This is what my college education had prepared me for. Sure, the career counseling didn't teach me how to navigate Monster.com or guide me towards the proper career path (I wound up leaving the job on my own two years later to move to Italy). But there is no way two years on Wall Street could even compete with my four years at Wesleyan. As I watched friend after friend who had majored in economics lose their job during the financial crisis, while I got promoted to manage as many as three people for my division, I began to understand that my skill set was much more valuable and recognized by those at the top. To translate an elite degree to the real world, all you need is a little imagination. It's not that my liberal arts education gave me everything I needed to make it, but it set me apart from my cookie-cutter peers. It certainly didn’t, as Klein suggests, “fail” me.
Klein also downplays the salary factor in the decision recent graduates make when joining the financial workforce, but the truth is these companies make you an offer that's too good to refuse. In my early 20s, I was earning close to what my mother, who has been a lawyer for 30 years, makes annually. Working on Wall Street gave me an opportunity to bulk up my savings while providing me with a status of position that's important in hypercritical New York. But it did not give me the skill set that has benefited me in the rest of my life. If anything, it taught me what I did not want to become.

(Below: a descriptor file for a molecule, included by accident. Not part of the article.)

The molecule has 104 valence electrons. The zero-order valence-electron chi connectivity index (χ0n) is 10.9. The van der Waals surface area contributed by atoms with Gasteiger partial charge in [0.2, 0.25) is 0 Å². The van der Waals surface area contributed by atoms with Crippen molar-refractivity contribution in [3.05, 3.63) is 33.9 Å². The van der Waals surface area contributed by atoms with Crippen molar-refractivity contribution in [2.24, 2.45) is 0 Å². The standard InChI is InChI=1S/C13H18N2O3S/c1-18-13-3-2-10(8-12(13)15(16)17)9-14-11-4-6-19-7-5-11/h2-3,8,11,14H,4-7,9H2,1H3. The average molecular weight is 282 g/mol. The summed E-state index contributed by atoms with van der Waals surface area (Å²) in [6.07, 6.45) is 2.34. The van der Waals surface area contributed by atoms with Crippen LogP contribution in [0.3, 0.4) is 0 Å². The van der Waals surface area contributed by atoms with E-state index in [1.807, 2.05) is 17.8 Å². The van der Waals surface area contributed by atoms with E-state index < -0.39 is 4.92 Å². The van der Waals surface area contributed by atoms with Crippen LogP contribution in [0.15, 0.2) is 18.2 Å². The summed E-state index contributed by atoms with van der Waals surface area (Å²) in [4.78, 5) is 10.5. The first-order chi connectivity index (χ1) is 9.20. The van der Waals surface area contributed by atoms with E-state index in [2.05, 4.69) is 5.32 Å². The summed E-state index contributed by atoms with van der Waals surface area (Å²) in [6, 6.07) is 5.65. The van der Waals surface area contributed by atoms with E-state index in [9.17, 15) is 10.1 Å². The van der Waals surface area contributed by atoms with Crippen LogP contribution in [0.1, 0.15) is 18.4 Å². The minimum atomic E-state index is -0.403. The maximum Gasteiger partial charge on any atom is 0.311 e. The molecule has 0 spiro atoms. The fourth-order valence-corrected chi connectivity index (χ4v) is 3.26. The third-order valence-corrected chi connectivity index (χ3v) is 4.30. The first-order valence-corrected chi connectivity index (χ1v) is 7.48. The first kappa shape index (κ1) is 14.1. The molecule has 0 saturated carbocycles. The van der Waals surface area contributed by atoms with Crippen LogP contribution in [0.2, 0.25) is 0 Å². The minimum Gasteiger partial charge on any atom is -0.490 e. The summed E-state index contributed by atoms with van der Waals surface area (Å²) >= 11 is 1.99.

So I did what not many others would do in my position. I quit. At the height of the recession in August 2009, I packed up my desk and later my suitcase to set off for Italy, even though I had no job lined up and no Italian language skills. For a while, I worked as the associate producer at a Roman production house making documentary films for National Geographic and Discovery Channel. Now, I'm a magazine editor and a professional jazz singer, headlining concerts in Italy and other parts of Europe. I value myself and my ability, and I was taught I am capable of doing anything—qualities nurtured through a well-rounded education, not a cutthroat finance job.